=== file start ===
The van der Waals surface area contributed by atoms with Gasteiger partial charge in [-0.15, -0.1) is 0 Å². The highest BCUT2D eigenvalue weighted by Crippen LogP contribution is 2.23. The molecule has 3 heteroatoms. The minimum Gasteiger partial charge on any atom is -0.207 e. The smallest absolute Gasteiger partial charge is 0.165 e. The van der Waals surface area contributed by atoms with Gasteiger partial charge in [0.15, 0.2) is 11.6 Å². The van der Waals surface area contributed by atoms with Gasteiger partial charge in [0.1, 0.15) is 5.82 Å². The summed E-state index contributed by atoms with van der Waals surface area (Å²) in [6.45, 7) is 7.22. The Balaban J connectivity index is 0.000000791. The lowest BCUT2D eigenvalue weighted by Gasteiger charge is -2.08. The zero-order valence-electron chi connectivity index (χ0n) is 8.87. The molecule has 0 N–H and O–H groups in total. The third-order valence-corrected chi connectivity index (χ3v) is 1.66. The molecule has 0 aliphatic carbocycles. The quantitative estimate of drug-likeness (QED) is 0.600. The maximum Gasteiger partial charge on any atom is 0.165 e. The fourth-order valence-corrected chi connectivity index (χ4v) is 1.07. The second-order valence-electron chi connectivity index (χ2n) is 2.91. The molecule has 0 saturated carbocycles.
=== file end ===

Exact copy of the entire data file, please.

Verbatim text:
The van der Waals surface area contributed by atoms with Gasteiger partial charge in [-0.15, -0.1) is 0 Å². The highest BCUT2D eigenvalue weighted by Crippen LogP contribution is 2.23. The molecule has 3 heteroatoms. The minimum Gasteiger partial charge on any atom is -0.207 e. The smallest absolute Gasteiger partial charge is 0.165 e. The van der Waals surface area contributed by atoms with Gasteiger partial charge in [0.15, 0.2) is 11.6 Å². The van der Waals surface area contributed by atoms with Gasteiger partial charge in [0.1, 0.15) is 5.82 Å². The summed E-state index contributed by atoms with van der Waals surface area (Å²) in [6.45, 7) is 7.22. The Balaban J connectivity index is 0.000000791. The lowest BCUT2D eigenvalue weighted by Gasteiger charge is -2.08. The zero-order valence-electron chi connectivity index (χ0n) is 8.87. The molecule has 0 N–H and O–H groups in total. The third-order valence-corrected chi connectivity index (χ3v) is 1.66. The molecule has 0 aliphatic carbocycles. The quantitative estimate of drug-likeness (QED) is 0.600. The maximum Gasteiger partial charge on any atom is 0.165 e. The fourth-order valence-corrected chi connectivity index (χ4v) is 1.07. The second-order valence-electron chi connectivity index (χ2n) is 2.91. The molecule has 0 saturated carbocycles.